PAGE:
There are many reasons why increasing your level of optimism is good for you. That because optimists:

• Are less susceptible to the negative effects of illness, fatigue, and depression

• Have better pain management and improved immunity

• Are better at coping with adversity

• Have lower stress levels

• Enjoy better physical health

• Are more persistent when pursuing goals.

If you want to be more optimistic, start by asking yourself which of the following two statements you believe most—life is happening for me, or, life is happening to me.

The first means you believe there’s a purpose in everything that happens. Challenges may not be fun, but they carry a gift if you look for it. The second carries victim energy. It suggests you have little or no control over your life. It’s tricky to remain hopeful about your future, if you don’t think you have any say in what’s going to happen.

If you’re more aligned with the latter statement, start by questioning this belief. Is there really nothing you can do if you lose your job?

View your future with hope regardless of what your current circumstances are. Your choices and beliefs will help shape your future. Try being more mindful, practicing gratitude and journaling about your positive thoughts and emotions. These actions have all been proven to increase your level of optimism.

Collectively, humans can be very pessimistic, but personal optimism has been found to be incredibly resilient.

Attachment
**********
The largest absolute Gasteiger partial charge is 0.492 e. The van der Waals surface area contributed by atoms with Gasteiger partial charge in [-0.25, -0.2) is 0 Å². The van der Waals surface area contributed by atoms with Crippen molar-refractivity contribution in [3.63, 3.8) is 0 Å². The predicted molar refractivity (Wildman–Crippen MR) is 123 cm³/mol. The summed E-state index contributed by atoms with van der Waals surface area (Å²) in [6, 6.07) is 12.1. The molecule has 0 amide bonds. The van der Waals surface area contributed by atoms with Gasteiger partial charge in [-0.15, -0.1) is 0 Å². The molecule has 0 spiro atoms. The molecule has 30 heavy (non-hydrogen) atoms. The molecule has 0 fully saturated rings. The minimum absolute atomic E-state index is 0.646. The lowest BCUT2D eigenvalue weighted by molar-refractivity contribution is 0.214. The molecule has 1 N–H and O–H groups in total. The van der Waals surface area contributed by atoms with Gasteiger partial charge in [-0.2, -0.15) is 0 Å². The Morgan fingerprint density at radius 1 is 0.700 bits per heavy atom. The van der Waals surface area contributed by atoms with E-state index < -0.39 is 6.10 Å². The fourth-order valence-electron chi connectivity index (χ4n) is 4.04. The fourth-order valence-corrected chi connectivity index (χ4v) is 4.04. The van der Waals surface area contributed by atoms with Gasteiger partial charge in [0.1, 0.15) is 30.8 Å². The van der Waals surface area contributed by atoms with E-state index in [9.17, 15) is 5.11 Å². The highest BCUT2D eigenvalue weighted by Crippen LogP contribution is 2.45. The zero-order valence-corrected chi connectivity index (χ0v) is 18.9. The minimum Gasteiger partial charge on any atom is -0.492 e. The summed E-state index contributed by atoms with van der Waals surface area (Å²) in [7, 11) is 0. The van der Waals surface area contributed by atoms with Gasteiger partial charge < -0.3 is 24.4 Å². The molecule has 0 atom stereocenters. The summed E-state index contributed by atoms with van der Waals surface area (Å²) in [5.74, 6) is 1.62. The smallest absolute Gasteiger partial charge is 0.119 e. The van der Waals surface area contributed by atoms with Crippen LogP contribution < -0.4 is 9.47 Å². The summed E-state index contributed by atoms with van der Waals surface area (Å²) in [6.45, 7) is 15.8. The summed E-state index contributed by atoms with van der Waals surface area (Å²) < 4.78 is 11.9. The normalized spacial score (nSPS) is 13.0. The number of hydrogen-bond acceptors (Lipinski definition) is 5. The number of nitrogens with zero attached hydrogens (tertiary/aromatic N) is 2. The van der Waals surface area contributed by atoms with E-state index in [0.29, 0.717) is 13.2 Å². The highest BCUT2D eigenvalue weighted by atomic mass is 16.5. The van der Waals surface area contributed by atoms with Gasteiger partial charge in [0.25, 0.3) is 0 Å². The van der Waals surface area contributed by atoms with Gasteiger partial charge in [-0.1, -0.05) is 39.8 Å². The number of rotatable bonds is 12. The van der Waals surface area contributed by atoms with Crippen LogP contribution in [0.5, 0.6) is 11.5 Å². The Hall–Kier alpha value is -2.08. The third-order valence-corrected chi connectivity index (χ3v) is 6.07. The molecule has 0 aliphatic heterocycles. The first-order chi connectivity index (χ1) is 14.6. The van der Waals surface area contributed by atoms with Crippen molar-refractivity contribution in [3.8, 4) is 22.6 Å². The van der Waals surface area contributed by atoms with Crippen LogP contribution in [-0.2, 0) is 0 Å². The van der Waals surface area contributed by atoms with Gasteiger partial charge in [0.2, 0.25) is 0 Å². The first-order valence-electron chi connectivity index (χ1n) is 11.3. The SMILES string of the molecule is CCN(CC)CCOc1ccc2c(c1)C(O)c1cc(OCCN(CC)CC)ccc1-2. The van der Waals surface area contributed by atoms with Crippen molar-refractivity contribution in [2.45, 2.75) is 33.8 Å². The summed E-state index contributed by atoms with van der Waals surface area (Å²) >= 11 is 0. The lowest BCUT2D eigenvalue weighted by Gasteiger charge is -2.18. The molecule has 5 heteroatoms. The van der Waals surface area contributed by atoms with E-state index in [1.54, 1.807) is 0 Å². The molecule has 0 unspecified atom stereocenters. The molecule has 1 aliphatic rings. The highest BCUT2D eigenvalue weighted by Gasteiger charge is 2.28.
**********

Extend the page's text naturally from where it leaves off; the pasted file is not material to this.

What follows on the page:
Optimists view the future with hope, and hope keeps your mind at ease.

If you find yourself worrying about the current state of the world, this may be the perfect time to consciously become more of an optimist.

This article is written by or on behalf of an outsourced columnist and does not necessarily reflect the views of Castanet.



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About the Author

Reen Rose is an experienced, informative, and engaging speaker, author, and educator. She has worked for over three decades in the world of education, teaching children and adults in Canada and England.

Research shows that happy people are better leaders, more successful, and healthier than their unhappy counterparts, and yet so many people still believe that happiness is a result of their circumstances.

Happiness is a choice. Reen’s presentations and workshops are designed to help you become robustly happy. This is her term for happiness that can withstand challenge and change.

Reen blends research-based expertise, storytelling, humour, and practical strategies to both inform and inspire. She is a Myers Briggs certified practitioner, a Microsoft Office certified trainer and a qualified and experienced teacher.

Email Reen at [email protected]

Check out her websites at www.ReenRose.com, or www.ModellingHappiness.com



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The views expressed are strictly those of the author and not necessarily those of Castanet. Castanet does not warrant the contents.